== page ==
Columbus Day Weekend Smatterings

Oline Cogdill is impressed with David Ellis’s THE HIDDEN MAN, the start of a new series of legal thrillers.

Robin Vidimos has much the same reaction about Michael Connelly’s new Harry Bosch novel NINE DRAGONS. 

At the Chicago Sun-Times, David Montgomery rounds up new crime fiction by David Ellis, Joseph Finder, Mark Greaney, Timothy Hallinan and Lisa Tucker.

Sara Paretsky chats about her new V.I. Warshawski novel HARDBALL with the Pittsburgh Tribune-Review, while the book gets props from Amy Gutman at the Chicago Tribune.

The WaPo’s Kevin Allman looks at three mystery novels with “gay sleuths in exotic lands”, specifically new work by Mehmet Murat Somer, Richard Stevenson and Gyles Brandreth.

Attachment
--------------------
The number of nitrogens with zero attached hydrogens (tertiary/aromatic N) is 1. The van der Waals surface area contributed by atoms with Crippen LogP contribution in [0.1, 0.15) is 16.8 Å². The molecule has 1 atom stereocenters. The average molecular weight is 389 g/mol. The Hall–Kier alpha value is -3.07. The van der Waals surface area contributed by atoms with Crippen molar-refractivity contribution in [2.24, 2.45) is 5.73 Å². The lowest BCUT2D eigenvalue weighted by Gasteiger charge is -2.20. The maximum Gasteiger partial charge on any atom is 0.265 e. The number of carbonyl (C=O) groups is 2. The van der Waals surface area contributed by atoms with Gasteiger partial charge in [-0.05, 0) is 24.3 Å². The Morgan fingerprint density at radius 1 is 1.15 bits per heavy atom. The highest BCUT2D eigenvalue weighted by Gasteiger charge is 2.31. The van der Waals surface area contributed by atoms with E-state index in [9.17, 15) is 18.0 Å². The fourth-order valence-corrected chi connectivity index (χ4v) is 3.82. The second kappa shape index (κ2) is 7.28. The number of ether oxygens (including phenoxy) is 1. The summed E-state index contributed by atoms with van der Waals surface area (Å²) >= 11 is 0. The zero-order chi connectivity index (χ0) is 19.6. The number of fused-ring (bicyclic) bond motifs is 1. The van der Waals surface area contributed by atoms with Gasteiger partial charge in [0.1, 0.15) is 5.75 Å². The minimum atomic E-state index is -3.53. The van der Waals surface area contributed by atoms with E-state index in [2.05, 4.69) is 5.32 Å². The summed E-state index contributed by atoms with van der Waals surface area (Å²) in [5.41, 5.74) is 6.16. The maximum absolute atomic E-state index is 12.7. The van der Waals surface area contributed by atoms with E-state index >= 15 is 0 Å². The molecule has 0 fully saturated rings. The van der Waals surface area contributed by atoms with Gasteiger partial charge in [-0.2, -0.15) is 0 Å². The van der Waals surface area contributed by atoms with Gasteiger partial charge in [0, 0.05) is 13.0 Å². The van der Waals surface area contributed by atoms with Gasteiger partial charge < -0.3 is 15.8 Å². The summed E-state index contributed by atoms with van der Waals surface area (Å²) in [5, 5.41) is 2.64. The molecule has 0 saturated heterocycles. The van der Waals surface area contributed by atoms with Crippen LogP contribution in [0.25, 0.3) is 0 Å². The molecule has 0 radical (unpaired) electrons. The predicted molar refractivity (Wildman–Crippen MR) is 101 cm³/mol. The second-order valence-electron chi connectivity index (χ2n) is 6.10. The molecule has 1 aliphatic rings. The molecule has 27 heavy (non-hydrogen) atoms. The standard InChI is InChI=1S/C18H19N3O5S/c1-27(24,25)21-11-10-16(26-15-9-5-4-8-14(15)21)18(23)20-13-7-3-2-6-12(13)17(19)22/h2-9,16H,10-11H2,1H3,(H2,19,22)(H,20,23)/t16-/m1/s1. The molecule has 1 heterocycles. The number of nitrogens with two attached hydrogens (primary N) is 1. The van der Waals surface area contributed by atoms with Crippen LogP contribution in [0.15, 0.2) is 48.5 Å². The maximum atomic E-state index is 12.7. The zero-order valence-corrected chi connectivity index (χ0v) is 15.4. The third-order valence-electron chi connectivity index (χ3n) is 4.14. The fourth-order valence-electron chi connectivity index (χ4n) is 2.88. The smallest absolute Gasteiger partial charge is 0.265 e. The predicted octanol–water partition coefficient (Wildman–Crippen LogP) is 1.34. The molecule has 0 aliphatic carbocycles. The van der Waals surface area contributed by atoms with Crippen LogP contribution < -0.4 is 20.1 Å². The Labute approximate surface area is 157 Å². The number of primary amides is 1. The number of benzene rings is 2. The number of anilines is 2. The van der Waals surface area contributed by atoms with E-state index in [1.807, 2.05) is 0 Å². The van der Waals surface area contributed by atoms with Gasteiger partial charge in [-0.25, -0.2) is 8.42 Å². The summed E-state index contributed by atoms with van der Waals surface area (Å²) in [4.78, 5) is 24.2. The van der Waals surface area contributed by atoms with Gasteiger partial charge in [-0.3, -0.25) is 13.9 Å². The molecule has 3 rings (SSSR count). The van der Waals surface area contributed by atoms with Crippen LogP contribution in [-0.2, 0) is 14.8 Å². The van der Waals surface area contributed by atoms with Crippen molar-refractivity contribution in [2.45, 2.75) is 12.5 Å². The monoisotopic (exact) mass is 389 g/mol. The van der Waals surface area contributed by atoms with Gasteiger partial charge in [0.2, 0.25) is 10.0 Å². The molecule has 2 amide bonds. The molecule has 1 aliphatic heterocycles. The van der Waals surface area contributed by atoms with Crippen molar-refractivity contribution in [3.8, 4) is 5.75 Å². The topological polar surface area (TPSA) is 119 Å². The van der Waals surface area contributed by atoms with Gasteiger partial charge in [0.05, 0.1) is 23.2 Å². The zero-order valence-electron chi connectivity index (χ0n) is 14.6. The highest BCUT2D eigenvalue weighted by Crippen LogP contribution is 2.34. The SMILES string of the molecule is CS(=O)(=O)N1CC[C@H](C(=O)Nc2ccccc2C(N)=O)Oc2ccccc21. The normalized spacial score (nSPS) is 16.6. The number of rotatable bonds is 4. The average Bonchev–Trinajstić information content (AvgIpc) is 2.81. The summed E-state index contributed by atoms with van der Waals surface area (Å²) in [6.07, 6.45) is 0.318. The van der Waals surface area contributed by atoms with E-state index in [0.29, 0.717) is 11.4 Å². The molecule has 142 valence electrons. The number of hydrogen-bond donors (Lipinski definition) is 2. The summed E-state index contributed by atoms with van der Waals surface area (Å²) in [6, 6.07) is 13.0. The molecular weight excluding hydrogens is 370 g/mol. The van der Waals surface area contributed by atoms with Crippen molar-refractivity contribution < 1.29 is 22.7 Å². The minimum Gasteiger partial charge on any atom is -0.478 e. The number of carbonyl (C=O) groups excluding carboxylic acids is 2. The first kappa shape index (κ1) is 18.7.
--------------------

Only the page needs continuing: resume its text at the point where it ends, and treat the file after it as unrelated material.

Adam Woog at the Seattle Times comments on recent crime outings by Bill James, Yasmina Khadra, Marcia Muller and Archer Mayor.

The Times of London’s Peter Millar has his say on recent thrillers by Philip Kerr, Stella Rimington and Giulio Leoni.

Megan Abbott chats with her former student Cullen Gallagher about her noir vision of the universe, not to mention her most recent novel BURY ME DEEP. 

In the Globe & Mail, Howard Shrier writes about writing a book a year, its pros, cons and mishaps.

Libby Fischer Hellmann tells the Evanston Review about her new crime novel DOUBLEBACK, which brings together her sleuths Ellie Foreman and Georgia Davis on the same case.

The Independent’s Christina Patterson has a rough time getting Robert Harris on tape, but when she finally does, the interview dynamic is rather odd.

TLS editor Peter Stothard presents his take on Friday’s book review panel at Princeton University. (via)

Jacques Chessex, winner of the Prix Goncourt, died Friday at the age of 75.

Neal Karlen writes about Yiddish, the Coen Brothers, Thomas Friedman and what unites them all: the St. Louis Park neighborhood in Minneapolis.

Finally, this is why cloud computing can be a problem. Or at least, this is just a disaster-case scenario of how it can be a problem.